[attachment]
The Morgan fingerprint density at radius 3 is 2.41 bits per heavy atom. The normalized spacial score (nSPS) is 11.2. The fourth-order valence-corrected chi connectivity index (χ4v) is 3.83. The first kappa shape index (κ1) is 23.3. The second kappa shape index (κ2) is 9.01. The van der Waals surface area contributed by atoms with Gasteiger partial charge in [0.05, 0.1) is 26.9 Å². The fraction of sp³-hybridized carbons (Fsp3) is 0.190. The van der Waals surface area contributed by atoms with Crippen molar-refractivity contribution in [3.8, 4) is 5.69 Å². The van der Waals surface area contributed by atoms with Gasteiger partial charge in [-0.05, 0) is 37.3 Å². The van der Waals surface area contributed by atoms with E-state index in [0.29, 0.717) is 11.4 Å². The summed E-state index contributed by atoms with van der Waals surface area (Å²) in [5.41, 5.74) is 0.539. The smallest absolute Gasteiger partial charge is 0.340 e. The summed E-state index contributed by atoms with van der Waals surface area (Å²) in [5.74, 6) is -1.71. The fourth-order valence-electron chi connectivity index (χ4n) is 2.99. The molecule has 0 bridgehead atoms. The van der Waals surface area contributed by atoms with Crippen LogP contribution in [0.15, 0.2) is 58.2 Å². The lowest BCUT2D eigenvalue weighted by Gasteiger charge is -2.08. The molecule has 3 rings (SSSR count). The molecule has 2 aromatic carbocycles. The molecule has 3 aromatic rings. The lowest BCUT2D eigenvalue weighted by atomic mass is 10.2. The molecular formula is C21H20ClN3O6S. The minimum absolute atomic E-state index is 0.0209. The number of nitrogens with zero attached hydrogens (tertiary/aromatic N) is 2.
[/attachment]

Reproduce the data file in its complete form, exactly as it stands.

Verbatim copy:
The Morgan fingerprint density at radius 3 is 2.41 bits per heavy atom. The normalized spacial score (nSPS) is 11.2. The fourth-order valence-corrected chi connectivity index (χ4v) is 3.83. The first kappa shape index (κ1) is 23.3. The second kappa shape index (κ2) is 9.01. The van der Waals surface area contributed by atoms with Gasteiger partial charge in [0.05, 0.1) is 26.9 Å². The fraction of sp³-hybridized carbons (Fsp3) is 0.190. The van der Waals surface area contributed by atoms with Crippen molar-refractivity contribution in [3.8, 4) is 5.69 Å². The van der Waals surface area contributed by atoms with Gasteiger partial charge in [-0.05, 0) is 37.3 Å². The van der Waals surface area contributed by atoms with E-state index in [0.29, 0.717) is 11.4 Å². The summed E-state index contributed by atoms with van der Waals surface area (Å²) in [5.41, 5.74) is 0.539. The smallest absolute Gasteiger partial charge is 0.340 e. The summed E-state index contributed by atoms with van der Waals surface area (Å²) in [5.74, 6) is -1.71. The fourth-order valence-electron chi connectivity index (χ4n) is 2.99. The molecule has 0 bridgehead atoms. The van der Waals surface area contributed by atoms with Crippen LogP contribution in [0.15, 0.2) is 58.2 Å². The lowest BCUT2D eigenvalue weighted by Gasteiger charge is -2.08. The molecule has 3 rings (SSSR count). The molecule has 2 aromatic carbocycles. The molecule has 3 aromatic rings. The lowest BCUT2D eigenvalue weighted by atomic mass is 10.2. The molecular formula is C21H20ClN3O6S. The minimum absolute atomic E-state index is 0.0209. The number of nitrogens with zero attached hydrogens (tertiary/aromatic N) is 2.